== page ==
Annual Pentagon Sexual Assault Study Shows Increase in Navy Reports, Overall Trends Unclear

April 27, 2023 7:30 PM

Sexual assault reporting by service members increased around 1 percent between Fiscal Year 2021 and 2022, according to the annual Sexual Assault Prevention and Response Report released Thursday.

In FY 2022, there were 8,942 reports, according to the annual report. The Navy reported receiving 2,052 reports, up 9 percent over the previous fiscal year, according to the Navy-specific report. Of the reports, 1,363 were unrestricted, meaning the case can be forwarded on to criminal and prosecutorial services. The other 862 were restricted, although 20 percent converted to unrestricted.

The Navy saw both an increase in restricted and unrestricted reporting, but restricted reporting increased by more than 18 percent.

Reporting continues to rise in the Navy. In FY 2021, there were 1,883 reports, which was up 9.2 percent over the previous year, USNI News previously reported. Last fiscal year’s report, released in September 2022, had the Navy’s rate of sexual assault increasing. One in 10 sailors reported unwanted sexual contact. The Marine Corps found 13.6 percent of Marines had unwanted sexual contact.

The military did see more men reporting in FY 2022, according to the report. More sexual assault reports by male service members is something Kayla Williams, a senior policy researcher at RAND Corporation, said she found encouraging because men typically report less than women. The military launched a targeted campaign in 2022 focused on male sexual assault.

However, the Department of Defense report did not include how often sexual assault is happening or how many service members reported unwanted sexual contact in the fiscal year, which makes it hard to determine what the increase in reporting means about the landscape of sexual assault and harassment in the military.

A complete picture of sexual assault and harassment better comes from looking at how reporting looks compared to the prevalence of sexual assault, said Josh Connolly, vice chair of the board of Protect Our Defenders, a group focused on eliminating sexual assault from the military. Prevalence data comes from a biannual survey, which was not conducted in 2022, said Beth Foster, executive director of force resiliency in the Department of Defense. The survey will next be conducted in the fourth quarter of FY 2023.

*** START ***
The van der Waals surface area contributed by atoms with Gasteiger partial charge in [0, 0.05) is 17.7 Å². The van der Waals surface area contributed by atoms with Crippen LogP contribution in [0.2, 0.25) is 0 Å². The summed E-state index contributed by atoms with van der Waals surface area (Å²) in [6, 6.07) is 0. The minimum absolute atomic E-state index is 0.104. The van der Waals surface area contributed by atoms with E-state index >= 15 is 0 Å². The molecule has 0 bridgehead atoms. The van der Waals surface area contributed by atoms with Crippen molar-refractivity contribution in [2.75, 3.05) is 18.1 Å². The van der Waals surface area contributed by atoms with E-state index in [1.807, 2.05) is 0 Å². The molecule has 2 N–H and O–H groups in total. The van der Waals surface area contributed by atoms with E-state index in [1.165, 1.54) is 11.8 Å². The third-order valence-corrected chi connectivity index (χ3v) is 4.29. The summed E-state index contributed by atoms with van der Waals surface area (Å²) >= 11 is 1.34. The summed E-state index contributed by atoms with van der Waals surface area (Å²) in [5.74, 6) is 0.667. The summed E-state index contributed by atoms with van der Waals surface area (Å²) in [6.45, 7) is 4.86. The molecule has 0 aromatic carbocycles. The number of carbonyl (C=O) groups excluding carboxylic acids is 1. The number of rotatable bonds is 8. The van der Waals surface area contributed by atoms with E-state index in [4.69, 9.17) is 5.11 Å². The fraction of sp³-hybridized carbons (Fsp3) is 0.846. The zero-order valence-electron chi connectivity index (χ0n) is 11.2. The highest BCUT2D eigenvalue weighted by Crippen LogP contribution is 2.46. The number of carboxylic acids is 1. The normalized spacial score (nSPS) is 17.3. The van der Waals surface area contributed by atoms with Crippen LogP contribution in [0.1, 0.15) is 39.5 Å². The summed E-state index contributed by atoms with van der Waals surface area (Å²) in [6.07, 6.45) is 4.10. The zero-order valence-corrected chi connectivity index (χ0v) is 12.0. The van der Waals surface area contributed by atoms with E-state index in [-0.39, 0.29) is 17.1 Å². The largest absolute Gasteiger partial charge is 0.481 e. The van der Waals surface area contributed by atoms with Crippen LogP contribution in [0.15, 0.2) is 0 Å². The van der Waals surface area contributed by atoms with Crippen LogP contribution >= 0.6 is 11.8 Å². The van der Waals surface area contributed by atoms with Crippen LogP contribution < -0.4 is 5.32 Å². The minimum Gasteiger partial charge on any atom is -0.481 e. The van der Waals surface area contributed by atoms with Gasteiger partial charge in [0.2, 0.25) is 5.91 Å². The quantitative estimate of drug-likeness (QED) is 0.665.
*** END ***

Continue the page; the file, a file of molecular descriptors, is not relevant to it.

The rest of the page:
While reporting may be up, it is not possible to know if that indicates an increase or decrease in sexual assault without knowing if prevalence is up or not, Connolly said.

“Ideally, you want to see the … the disparity between prevalence and reporting to decrease and that’s the real meaningful dynamic you want to see. So without that context, it’s hard to say what this report indicates,” he said.

The report is the last one released before the Department of Defense begins the new special trial counsel, which is meant to bring more independence to the prosecution of sexual assault cases. The special trial counsel will start on cases on Dec. 27. Each military department has a one-star admiral or general overseeing the trial counsel, which will include military prosecutors focused on sexual assault cases, Foster said.

The special trial counsel is a result of the independent review committee on sexual assault and Congress, which included it in the FY 2022 National Defense Authorization Act.

“This was a change that was going to be necessary to help reduce and eventually eliminate sexual assault from our force,” Foster said.

The special trial counsel is based on the perception that allegations of sexual assault were not always taken seriously and that the commander of a unit might not be able to make the best decision, especially in cases where the alleged offender and victim are in the same unit, said Nate Galbreath, deputy director for the DoD SAPR office.

While the special trial counsel is separate from the prevalence and reporting data, a baseline for prevalence ahead of the special trial counsel would have been helpful to establish a baseline, Connolly said.

Heather Mongilio

Heather Mongilio

Heather Mongilio is a reporter with USNI News. She has a master’s degree in science journalism and has covered local courts, crime, health, military affairs and the Naval Academy.
Follow @hmongilio

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